Sustainable investing/ESG

It's a green world after all

18 January 2021 • 7 mins read

There is a sense of inevitability in the air. Ambitious climate change objectives and well-crafted slogans have yet to be translated into real action, until now.

In 2021, we expect to see a seismic change for the environmental, social and governance (ESG) agenda catalysed by a) the Blue Wave in the US; b) global climate change regulations and c) investment-led green initiatives which kick in this year. These three factors will act as the transmission mechanism for vision to become reality.

Blue Wave – Green Agenda

The Blue Wave scenario in the US is a catalyst for the global green agenda. 

Incoming US President Joe Biden’s “Build Back Better” environmental agenda advocates international cooperation and articulates key goals such as re-joining the Paris Agreement and a USD2 trillion federal spending package on infrastructure and clean energy to boost research and development into renewable energy technologies.

The Biden-Harris administration also vouched to reverse the Trump administration’s dilution of environmental standards in the areas of climate policies on clean air, water, wildlife and toxic chemicals. Enhanced disclosure, reporting requirements and adoption of ESG regulations in investing can be expected in the US over the next four years.

Another dimension is the role of Janet Yellen, the incoming US Treasury Secretary who is a strong advocate for a carbon tax. Ms Yellen is a key member of the Climate Leadership council, a bipartisan group of business leaders and influential economists (including 28 Nobel Laureates) that mooted a carbon tax proposal in the Bipartisan Climate Roadmap in Oct 2020.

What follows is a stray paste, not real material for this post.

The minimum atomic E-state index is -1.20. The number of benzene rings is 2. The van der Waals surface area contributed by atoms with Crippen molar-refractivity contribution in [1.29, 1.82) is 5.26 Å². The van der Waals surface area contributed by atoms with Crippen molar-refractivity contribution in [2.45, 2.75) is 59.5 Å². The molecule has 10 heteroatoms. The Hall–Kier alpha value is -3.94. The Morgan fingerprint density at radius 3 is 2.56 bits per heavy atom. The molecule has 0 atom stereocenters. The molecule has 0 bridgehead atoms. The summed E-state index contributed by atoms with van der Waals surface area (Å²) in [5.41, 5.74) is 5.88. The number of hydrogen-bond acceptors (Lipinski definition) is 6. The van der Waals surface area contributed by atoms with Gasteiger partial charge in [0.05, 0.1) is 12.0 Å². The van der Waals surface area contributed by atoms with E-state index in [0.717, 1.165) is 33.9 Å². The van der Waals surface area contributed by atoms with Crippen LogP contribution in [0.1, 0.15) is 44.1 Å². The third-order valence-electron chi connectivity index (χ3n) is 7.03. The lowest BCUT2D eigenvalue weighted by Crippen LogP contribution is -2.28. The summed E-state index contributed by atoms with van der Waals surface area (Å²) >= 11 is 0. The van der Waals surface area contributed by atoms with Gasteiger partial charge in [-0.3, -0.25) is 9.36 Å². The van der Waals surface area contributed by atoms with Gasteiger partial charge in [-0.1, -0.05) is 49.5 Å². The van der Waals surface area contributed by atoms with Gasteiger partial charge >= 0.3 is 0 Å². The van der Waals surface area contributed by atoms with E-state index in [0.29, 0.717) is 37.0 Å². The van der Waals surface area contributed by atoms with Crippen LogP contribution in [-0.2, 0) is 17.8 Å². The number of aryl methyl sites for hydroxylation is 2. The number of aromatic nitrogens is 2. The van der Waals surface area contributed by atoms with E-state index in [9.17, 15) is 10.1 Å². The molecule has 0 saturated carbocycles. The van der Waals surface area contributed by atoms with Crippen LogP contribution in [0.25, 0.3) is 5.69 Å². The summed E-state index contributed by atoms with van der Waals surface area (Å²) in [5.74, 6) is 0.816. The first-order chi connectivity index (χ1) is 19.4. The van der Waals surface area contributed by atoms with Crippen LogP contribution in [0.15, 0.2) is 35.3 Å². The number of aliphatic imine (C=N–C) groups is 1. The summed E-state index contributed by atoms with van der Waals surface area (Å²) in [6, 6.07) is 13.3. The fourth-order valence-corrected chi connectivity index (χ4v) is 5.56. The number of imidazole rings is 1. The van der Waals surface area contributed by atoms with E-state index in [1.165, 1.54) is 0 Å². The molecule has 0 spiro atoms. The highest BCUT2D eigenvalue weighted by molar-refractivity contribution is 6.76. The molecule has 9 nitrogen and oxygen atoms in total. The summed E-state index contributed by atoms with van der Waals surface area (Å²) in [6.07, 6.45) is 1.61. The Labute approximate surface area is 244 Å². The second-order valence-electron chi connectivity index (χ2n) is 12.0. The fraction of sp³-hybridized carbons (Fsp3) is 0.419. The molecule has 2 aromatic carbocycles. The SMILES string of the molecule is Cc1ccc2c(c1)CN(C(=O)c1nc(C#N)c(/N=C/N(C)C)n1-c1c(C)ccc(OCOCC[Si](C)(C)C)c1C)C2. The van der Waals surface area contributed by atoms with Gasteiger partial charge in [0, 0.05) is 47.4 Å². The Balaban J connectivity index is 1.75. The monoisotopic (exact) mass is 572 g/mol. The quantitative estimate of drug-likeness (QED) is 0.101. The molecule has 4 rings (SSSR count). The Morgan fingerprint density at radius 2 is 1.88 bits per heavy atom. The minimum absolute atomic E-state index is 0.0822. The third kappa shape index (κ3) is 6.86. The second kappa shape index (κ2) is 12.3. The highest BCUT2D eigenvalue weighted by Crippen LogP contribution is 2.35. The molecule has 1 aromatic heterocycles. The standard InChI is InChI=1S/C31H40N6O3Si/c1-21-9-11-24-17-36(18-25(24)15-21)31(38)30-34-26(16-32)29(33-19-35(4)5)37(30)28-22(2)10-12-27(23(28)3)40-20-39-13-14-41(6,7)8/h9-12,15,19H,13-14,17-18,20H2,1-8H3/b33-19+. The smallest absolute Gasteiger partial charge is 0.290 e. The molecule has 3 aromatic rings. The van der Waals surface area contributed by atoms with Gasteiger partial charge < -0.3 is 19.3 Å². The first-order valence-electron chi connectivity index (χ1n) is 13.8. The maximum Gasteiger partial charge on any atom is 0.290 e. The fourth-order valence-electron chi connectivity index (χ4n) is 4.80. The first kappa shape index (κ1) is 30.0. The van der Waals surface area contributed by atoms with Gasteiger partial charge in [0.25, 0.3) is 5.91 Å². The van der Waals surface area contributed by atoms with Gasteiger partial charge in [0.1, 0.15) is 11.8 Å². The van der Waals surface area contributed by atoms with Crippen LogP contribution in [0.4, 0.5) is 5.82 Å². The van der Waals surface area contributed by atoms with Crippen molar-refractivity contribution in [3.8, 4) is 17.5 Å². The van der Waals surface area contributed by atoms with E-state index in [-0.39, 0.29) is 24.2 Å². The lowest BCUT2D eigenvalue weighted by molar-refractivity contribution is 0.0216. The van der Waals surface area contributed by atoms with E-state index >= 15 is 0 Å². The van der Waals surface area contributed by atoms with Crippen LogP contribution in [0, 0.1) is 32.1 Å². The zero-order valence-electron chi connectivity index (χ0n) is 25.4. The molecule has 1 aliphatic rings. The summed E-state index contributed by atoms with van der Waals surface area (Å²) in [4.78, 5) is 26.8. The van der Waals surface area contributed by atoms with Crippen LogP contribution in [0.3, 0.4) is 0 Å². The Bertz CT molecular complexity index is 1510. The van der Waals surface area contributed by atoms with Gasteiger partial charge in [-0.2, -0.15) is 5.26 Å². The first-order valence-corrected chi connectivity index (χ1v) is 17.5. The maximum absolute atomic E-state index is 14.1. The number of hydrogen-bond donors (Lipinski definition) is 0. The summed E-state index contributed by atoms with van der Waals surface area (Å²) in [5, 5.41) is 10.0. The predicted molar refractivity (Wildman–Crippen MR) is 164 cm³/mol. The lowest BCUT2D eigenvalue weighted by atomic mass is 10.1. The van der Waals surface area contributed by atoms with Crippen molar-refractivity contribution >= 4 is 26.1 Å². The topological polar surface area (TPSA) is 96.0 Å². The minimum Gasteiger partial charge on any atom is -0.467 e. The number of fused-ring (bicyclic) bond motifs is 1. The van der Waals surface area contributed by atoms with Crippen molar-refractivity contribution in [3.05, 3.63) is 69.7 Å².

“Rarely have I seen this level of consensus in the economics field around a specific policy. That is because our carbon dividends plan offers the most cost-effective, fair and environmentally significant climate solution,” said Ms. Yellen.

The Race to Zero – Top-down initiatives:

Leaders around the world are in a green race to meet environmental goals set out in the Paris Agreement and the United Nations Sustainable Development Goals (SDGs). The Paris Agreement commits the US to a net-zero emissions target for 2050.

In Europe, the EU Commission adopted the ambitious European Green Deal action plan in December 2019 with medium- and long-term sustainability-related goals for all sectors of its economy: energy, buildings, industry, mobility, and agriculture.

The plan also laid out financing mechanisms and a roadmap of legislative and non-legislative proposals.

Chinese President Xi Jinping pledged at the UN General Assembly last year that China will achieve peak carbon emissions before 2030 and carbon neutrality by 2060. China’s 14th Five-Year Plan also featured environmental protection as a key agenda, as well as the dual circulation policy which focused on energy security.

Putting money where the mouth is

When the term environmental, social and governance (ESG) was first introduced to the financial industry in the “Who Cares Wins” publication, the endorsing institutions believed that ESG factors would ultimately contribute to stronger and more resilient investment markets and contribute to the sustainable development of societies.

As the ESG investment agenda evolves, investors are moving from exclusion policies, to transition and ESG integration into investment process and portfolios.

Changes in the regulatory framework for the sustainable finance and investment eco-system (from asset owners, pension funds, institutional investors, private wealth to retail investors) is gathering momentum. This is the “transmission mechanism” for capital to be deployed globally into sustainable causes which support the global climate change agenda.

The Institutional Investor Group on Climate Change (IIGCC) launched a net zero framework, while the Asset Owners' Net Zero Alliance set out protocols for consultation last year.